Power Play: Leaders and State-Owned Enterprises (SOEs) in the Making of Shenzhen
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CitationHuang, Xiaokai. 2020. Power Play: Leaders and State-Owned Enterprises (SOEs) in the Making of Shenzhen. Doctoral dissertation, Harvard Graduate School of Design.
AbstractSince its inception, Shenzhen has been widely understood by both academics and the public alike as a city whose development is, and has been, primarily driven by strong market forces. However, if one looks beyond the surface of this conventional view, we see that the Chinese party-state (primarily in the form of SOEs, especially central SOEs) has been the true underlying force advancing the city’s development, especially in its early stages. Mainly through the use of industrial zones, Chinese SOEs have continuously intervened in the city’s development, shaping the city’s urban structure, and arguably operating as the invisible planners who have guided the city’s overall development. Thus, against to the predominant conventional view, I argue that the Chinese state (in the form of SOEs) had been in fact the driving force behind the development of Shenzhen.
In addition to shaping the city’s physical and economic structures, the central SOEs (especially the China Merchants Group in Shekou) are also responsible for pioneering China’s reform experiments. Against this backdrop, I explore the critical question of “Why SOEs for the reform?” First, by analyzing the important role of personal power interests in policy making on the basis of many veteran scholars’ lengthy observations of political developments in China, I contend that the success of the reform is where Deng Xiaoping’s legitimacy and political power came from. Here it is important that significant temporal pressure was built into the reform. As such, for Deng and his pro-reform allies, I argue that along with the cumbersome politics and tightened fiscal situation of the central government at that time, Deng and his allies could not rely on the existing formal bureaucratic system to function efficiently as the main policy implementation channel. This is why Deng and his allies made use of SOEs (especially central SOEs) to implement their reforms. This is what I call the “political logic of the SOEs in the making of Shenzhen”.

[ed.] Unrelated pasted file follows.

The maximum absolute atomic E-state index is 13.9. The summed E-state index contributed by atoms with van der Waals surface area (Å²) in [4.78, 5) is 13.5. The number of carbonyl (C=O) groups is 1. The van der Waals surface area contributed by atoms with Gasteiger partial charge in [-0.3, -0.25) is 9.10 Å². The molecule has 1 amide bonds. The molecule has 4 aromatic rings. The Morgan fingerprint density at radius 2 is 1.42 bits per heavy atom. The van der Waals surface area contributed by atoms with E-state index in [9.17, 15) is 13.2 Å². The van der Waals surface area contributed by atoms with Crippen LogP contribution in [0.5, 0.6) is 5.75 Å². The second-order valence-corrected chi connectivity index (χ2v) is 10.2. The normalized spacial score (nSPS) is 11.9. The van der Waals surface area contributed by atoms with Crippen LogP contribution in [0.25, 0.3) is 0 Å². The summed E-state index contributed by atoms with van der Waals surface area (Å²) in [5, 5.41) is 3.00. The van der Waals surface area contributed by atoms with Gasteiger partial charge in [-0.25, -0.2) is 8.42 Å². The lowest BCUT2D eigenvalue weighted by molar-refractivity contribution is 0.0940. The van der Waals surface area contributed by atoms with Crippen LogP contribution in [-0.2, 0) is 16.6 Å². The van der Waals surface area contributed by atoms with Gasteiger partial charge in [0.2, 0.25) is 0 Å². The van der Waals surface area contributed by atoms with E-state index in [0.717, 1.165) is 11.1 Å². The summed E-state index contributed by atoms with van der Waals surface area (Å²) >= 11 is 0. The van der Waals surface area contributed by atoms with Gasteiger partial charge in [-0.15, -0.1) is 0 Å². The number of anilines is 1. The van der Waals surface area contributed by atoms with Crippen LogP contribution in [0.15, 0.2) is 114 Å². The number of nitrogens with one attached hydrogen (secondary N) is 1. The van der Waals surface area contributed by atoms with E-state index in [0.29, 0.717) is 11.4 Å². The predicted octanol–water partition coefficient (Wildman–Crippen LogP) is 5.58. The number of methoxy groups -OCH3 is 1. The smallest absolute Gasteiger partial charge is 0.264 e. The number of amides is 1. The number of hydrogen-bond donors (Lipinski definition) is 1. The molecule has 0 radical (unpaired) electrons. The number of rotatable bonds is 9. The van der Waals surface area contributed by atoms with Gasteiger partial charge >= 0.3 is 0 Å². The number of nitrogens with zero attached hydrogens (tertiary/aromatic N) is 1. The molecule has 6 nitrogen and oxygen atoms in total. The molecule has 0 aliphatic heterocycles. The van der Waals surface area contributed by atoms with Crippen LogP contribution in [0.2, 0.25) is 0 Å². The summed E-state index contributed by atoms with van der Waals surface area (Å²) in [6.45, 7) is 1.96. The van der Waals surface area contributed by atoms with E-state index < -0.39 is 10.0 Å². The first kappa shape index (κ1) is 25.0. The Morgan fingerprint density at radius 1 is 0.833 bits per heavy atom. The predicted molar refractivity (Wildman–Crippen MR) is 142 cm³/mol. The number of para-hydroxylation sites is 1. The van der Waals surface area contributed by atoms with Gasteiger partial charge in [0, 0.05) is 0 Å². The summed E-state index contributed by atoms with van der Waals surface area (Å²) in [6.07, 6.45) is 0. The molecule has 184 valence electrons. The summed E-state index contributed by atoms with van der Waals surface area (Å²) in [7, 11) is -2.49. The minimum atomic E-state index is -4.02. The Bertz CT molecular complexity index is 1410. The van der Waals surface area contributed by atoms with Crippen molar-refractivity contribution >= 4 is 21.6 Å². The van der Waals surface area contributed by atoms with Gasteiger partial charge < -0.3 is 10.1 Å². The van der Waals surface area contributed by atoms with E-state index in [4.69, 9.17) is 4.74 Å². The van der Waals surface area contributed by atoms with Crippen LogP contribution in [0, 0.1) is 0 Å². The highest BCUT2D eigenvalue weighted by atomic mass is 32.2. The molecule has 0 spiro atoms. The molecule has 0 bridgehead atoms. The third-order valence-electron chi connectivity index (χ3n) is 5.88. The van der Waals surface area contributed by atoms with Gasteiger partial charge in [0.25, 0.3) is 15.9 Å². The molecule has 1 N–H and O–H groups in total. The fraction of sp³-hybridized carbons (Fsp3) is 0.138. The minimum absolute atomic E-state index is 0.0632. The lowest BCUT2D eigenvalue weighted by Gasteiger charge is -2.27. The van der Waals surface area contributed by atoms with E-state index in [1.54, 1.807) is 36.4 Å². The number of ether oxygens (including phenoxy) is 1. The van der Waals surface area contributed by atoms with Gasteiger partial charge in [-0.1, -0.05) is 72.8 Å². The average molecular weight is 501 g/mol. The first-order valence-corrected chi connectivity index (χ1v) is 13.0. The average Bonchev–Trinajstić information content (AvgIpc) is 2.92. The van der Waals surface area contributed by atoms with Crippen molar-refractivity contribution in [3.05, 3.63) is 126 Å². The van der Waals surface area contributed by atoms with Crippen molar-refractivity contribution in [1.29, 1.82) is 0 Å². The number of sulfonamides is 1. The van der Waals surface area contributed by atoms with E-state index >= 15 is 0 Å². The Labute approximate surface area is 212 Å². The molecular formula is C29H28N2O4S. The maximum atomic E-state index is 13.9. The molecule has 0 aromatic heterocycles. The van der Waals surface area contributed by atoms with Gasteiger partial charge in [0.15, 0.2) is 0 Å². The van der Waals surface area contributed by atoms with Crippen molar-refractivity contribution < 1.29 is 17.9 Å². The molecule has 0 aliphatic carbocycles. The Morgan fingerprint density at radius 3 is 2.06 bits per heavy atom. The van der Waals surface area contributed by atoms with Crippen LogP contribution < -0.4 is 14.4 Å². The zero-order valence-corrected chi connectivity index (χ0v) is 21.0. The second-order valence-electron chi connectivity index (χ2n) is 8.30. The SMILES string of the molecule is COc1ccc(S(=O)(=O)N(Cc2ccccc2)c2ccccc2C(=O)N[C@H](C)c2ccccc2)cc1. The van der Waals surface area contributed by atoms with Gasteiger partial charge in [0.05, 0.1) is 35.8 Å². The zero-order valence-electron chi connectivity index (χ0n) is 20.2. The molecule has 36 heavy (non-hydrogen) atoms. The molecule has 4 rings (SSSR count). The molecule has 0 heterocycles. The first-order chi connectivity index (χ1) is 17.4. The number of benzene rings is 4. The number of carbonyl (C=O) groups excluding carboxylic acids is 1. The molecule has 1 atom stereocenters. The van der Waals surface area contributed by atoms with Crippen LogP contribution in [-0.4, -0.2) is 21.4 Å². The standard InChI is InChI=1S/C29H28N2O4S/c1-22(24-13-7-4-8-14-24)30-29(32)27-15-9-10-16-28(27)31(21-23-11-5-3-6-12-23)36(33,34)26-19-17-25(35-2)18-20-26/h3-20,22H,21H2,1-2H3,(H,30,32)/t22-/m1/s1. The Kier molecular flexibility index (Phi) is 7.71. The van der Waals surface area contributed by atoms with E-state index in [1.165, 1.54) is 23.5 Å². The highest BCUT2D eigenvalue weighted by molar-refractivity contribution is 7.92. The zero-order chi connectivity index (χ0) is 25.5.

The case study of the establishment and development of Shekou by the China Merchants Group clearly embodies this political logic. Highlighting the informal political decision-making processes between the pro-reform central leaders and the leaders of the China Merchants Group, I argue that Deng, along with his allies, came to rely on the China Merchants Group as a personal political tool for carrying out his political and economic visions and ultimately to consolidate the political power.
My claim that China’s central SOEs functioned as the personal political tool of Deng and other leaders is further substantiated and generalized after identifying a similar practice in the era of Xi Jinping. By analyzing the role of central SOEs in the “Belt and Road Initiative” and case studies in the development of Chinese metropolitan regions, I further argue that central SOEs have continued to play a critical role in implementing Xi’s foreign and domestic policies, which not only serve national interests but also Xi’s interest for the consolidation of his political power.
Beyond contributing to our understanding of the state-driven development model of Shenzhen, this study advances our knowledge of the political logic of China’s SOEs in the making of the city as well as the role of the individual leaders’ motives in the politics of leadership surrounding the use of SOEs in China. This analysis of SOEs within the context of the pursuit of leaders for political power helps to illuminate many of the decisions concerning SOEs as well as the rationale behind many of the activities carried out by China’s SOEs.
Citable link to this pagehttp://nrs.harvard.edu/urn-3:HUL.InstRepos:42689384